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Real Time Strategy (Games)

Blizzard Won't Stop World of StarCraft Mod 129

On Wednesday we discussed news of an impressive-looking mod for StarCraft II that transformed the game into a WoW lookalike, which quickly drew a copyright infringement warning from Activision Blizzard. The company has now released an official statement green-lighting the mod for continued development. "'It was never our intention to stop development on the mod or discourage the community from expressing their creativity through the StarCraft II editor,' Blizzard said in a statement. 'As always, we actively encourage development of custom maps and mods for StarCraft II, as we've done with our strategy games in the past.' Blizzard went on the say that it's looking forward to seeing development of the mod continue, and that it has invited Winzen to the company's campus to meet the game's development team."
The Internet

Blizzard Previews Revamped Battle.net 188

Blizzard updated the official StarCraft II site today with a preview of how the revamped Battle.net will function. They emphasize the social features, competitive matchmaking system, and the ease of sharing mods and maps. Quoting: "When the legacy Battle.net service introduced support for user-created mods such as DotA, Tower Defense, and many others, these user-created game types became immensely popular. But while Battle.net supported mods at a basic level, integration with tools and the mod community wasn't where it needed to be for a game releasing in 2010. The new Battle.net service will see some major improvements in this area. StarCraft II will include a full-featured content-creation toolkit — the same tools used by the StarCraft II design team to create the single-player campaign. To fully harness the community's mapmaking prowess, Battle.net will introduce a feature called Map Publishing. Map Publishing will let users upload their maps to the service and share them with the rest of the community immediately on the service. This also ties in with the goal of making Battle.net an always-connected experience — you can publish, browse, and download maps directly via the Battle.net client. Finding games based on specific mods will also be much easier with our all-new custom game system, placing the full breadth of the modding community's efforts at your fingertips."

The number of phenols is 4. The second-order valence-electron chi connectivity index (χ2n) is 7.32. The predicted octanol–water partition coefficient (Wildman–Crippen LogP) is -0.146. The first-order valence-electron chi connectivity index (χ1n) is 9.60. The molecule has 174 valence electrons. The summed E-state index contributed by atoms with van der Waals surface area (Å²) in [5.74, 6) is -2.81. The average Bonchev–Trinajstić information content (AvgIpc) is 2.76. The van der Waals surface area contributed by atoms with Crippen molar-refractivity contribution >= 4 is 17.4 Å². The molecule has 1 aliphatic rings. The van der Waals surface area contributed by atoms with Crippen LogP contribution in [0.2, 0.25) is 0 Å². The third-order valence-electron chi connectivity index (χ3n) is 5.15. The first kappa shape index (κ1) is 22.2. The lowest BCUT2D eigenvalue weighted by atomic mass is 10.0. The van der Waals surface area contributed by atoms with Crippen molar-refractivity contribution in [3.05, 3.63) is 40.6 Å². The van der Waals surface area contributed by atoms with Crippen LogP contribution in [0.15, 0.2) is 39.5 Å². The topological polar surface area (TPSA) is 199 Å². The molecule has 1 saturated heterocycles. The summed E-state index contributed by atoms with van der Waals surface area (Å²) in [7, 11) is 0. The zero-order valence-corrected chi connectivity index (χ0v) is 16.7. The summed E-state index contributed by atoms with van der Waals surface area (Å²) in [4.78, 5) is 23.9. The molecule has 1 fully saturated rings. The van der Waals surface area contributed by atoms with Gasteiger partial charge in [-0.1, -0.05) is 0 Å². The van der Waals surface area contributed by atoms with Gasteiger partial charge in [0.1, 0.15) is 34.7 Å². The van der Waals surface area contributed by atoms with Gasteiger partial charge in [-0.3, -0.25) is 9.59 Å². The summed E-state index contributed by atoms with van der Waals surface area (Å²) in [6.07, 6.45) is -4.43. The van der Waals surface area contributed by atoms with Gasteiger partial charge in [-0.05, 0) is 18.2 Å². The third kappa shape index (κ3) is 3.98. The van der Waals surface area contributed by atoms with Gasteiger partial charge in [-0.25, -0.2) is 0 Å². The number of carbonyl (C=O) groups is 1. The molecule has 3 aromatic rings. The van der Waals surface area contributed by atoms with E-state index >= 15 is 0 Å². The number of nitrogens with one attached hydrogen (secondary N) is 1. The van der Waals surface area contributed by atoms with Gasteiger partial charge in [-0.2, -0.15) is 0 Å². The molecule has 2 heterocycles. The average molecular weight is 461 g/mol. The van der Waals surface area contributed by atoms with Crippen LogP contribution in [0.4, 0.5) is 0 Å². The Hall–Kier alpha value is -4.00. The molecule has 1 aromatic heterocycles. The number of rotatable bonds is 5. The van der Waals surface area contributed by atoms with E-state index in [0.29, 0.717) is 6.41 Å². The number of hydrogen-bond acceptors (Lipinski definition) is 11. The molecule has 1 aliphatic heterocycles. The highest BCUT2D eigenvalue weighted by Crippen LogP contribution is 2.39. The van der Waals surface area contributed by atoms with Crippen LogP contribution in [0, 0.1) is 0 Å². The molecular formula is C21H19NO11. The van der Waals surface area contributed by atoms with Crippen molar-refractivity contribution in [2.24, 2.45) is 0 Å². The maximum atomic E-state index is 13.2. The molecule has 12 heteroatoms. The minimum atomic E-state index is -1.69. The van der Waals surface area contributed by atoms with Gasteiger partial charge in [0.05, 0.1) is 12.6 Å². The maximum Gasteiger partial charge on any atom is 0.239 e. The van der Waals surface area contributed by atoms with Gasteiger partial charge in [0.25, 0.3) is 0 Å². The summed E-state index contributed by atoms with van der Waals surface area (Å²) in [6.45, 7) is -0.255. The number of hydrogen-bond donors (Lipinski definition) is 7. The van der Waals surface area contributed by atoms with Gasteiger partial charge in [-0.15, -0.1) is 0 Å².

Media

Lack of Manpower May Kill VLC For Mac 398

plasmacutter writes "The Video Lan dev team has recently come forward with a notice that the number of active developers for the project's MacOS X releases has dropped to zero, prompting a halt in the release schedule. There is now a disturbing possibility that support for Mac will be dropped as of 1.1.0. As the most versatile and user-friendly solution for bridging the video compatibility gap between OS X and windows, this will be a terrible loss for the Mac community. There is still hope, however, if the right volunteers come forward."